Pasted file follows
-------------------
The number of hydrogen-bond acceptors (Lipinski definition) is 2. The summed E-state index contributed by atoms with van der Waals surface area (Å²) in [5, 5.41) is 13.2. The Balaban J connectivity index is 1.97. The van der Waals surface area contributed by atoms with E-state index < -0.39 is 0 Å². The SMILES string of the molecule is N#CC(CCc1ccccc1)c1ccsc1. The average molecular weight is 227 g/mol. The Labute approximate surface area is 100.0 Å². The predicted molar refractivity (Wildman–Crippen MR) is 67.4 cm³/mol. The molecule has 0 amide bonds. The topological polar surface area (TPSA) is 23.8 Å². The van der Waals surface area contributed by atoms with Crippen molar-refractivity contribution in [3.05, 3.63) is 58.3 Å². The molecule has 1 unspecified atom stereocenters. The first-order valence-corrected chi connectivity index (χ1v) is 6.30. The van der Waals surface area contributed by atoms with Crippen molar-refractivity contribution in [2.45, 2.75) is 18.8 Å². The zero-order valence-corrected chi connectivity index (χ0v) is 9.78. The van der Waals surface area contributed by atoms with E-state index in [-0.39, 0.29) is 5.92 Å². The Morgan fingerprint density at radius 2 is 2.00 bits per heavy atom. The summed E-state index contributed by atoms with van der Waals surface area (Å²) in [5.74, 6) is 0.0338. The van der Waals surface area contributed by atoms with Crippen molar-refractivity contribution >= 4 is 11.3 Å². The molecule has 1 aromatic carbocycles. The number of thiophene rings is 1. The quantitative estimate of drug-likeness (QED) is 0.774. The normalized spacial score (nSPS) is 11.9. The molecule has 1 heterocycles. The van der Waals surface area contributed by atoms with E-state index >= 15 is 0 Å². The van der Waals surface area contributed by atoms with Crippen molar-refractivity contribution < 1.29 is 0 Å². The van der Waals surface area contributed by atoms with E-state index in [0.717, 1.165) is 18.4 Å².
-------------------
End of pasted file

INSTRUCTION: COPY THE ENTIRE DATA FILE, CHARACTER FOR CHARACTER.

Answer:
The number of hydrogen-bond acceptors (Lipinski definition) is 2. The summed E-state index contributed by atoms with van der Waals surface area (Å²) in [5, 5.41) is 13.2. The Balaban J connectivity index is 1.97. The van der Waals surface area contributed by atoms with E-state index < -0.39 is 0 Å². The SMILES string of the molecule is N#CC(CCc1ccccc1)c1ccsc1. The average molecular weight is 227 g/mol. The Labute approximate surface area is 100.0 Å². The predicted molar refractivity (Wildman–Crippen MR) is 67.4 cm³/mol. The molecule has 0 amide bonds. The topological polar surface area (TPSA) is 23.8 Å². The van der Waals surface area contributed by atoms with Crippen molar-refractivity contribution in [3.05, 3.63) is 58.3 Å². The molecule has 1 unspecified atom stereocenters. The first-order valence-corrected chi connectivity index (χ1v) is 6.30. The van der Waals surface area contributed by atoms with Crippen molar-refractivity contribution in [2.45, 2.75) is 18.8 Å². The zero-order valence-corrected chi connectivity index (χ0v) is 9.78. The van der Waals surface area contributed by atoms with E-state index in [-0.39, 0.29) is 5.92 Å². The Morgan fingerprint density at radius 2 is 2.00 bits per heavy atom. The summed E-state index contributed by atoms with van der Waals surface area (Å²) in [5.74, 6) is 0.0338. The van der Waals surface area contributed by atoms with Crippen molar-refractivity contribution >= 4 is 11.3 Å². The molecule has 1 aromatic carbocycles. The number of thiophene rings is 1. The quantitative estimate of drug-likeness (QED) is 0.774. The normalized spacial score (nSPS) is 11.9. The molecule has 1 heterocycles. The van der Waals surface area contributed by atoms with E-state index >= 15 is 0 Å². The van der Waals surface area contributed by atoms with Crippen molar-refractivity contribution < 1.29 is 0 Å². The van der Waals surface area contributed by atoms with E-state index in [0.717, 1.165) is 18.4 Å².